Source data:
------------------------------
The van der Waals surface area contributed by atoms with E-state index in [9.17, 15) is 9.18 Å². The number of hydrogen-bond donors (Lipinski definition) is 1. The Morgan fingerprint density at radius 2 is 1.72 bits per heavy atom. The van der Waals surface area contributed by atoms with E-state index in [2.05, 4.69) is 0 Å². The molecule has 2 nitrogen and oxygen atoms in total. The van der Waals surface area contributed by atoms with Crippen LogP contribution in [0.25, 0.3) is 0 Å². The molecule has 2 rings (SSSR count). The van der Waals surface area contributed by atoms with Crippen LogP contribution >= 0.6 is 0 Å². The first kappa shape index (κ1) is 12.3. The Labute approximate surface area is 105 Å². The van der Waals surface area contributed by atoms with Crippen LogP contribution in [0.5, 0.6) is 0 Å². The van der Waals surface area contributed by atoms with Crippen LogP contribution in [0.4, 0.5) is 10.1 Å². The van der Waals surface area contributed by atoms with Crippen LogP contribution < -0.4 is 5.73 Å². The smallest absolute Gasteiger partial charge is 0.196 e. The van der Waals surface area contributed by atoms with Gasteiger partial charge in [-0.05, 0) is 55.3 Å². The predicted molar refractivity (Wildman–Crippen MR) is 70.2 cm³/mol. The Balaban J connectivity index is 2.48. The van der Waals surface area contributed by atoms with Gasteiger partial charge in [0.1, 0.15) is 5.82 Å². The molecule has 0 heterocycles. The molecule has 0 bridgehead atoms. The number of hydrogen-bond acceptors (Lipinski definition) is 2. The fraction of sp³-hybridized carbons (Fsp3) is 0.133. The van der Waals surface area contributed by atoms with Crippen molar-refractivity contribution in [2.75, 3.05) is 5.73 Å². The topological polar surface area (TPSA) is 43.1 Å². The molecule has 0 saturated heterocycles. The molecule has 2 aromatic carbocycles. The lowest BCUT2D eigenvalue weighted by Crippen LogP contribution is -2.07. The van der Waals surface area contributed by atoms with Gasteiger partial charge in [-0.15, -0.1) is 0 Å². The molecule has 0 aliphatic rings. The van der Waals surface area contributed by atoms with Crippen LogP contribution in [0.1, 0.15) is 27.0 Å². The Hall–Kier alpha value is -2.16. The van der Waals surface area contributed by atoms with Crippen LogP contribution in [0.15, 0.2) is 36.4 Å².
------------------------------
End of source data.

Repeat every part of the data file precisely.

The van der Waals surface area contributed by atoms with E-state index in [9.17, 15) is 9.18 Å². The number of hydrogen-bond donors (Lipinski definition) is 1. The Morgan fingerprint density at radius 2 is 1.72 bits per heavy atom. The van der Waals surface area contributed by atoms with E-state index in [2.05, 4.69) is 0 Å². The molecule has 2 nitrogen and oxygen atoms in total. The van der Waals surface area contributed by atoms with Crippen LogP contribution in [0.25, 0.3) is 0 Å². The molecule has 2 rings (SSSR count). The van der Waals surface area contributed by atoms with Crippen LogP contribution >= 0.6 is 0 Å². The first kappa shape index (κ1) is 12.3. The Labute approximate surface area is 105 Å². The van der Waals surface area contributed by atoms with Crippen LogP contribution in [0.5, 0.6) is 0 Å². The van der Waals surface area contributed by atoms with Crippen LogP contribution in [0.4, 0.5) is 10.1 Å². The van der Waals surface area contributed by atoms with Crippen LogP contribution < -0.4 is 5.73 Å². The smallest absolute Gasteiger partial charge is 0.196 e. The van der Waals surface area contributed by atoms with Gasteiger partial charge in [-0.05, 0) is 55.3 Å². The predicted molar refractivity (Wildman–Crippen MR) is 70.2 cm³/mol. The Balaban J connectivity index is 2.48. The van der Waals surface area contributed by atoms with Gasteiger partial charge in [0.1, 0.15) is 5.82 Å². The molecule has 0 heterocycles. The molecule has 0 bridgehead atoms. The number of hydrogen-bond acceptors (Lipinski definition) is 2. The fraction of sp³-hybridized carbons (Fsp3) is 0.133. The van der Waals surface area contributed by atoms with Crippen molar-refractivity contribution in [2.75, 3.05) is 5.73 Å². The topological polar surface area (TPSA) is 43.1 Å². The molecule has 0 saturated heterocycles. The molecule has 2 aromatic carbocycles. The lowest BCUT2D eigenvalue weighted by Crippen LogP contribution is -2.07. The van der Waals surface area contributed by atoms with Gasteiger partial charge in [-0.15, -0.1) is 0 Å². The molecule has 0 aliphatic rings. The van der Waals surface area contributed by atoms with Crippen LogP contribution in [0.1, 0.15) is 27.0 Å². The Hall–Kier alpha value is -2.16. The van der Waals surface area contributed by atoms with Crippen LogP contribution in [0.15, 0.2) is 36.4 Å².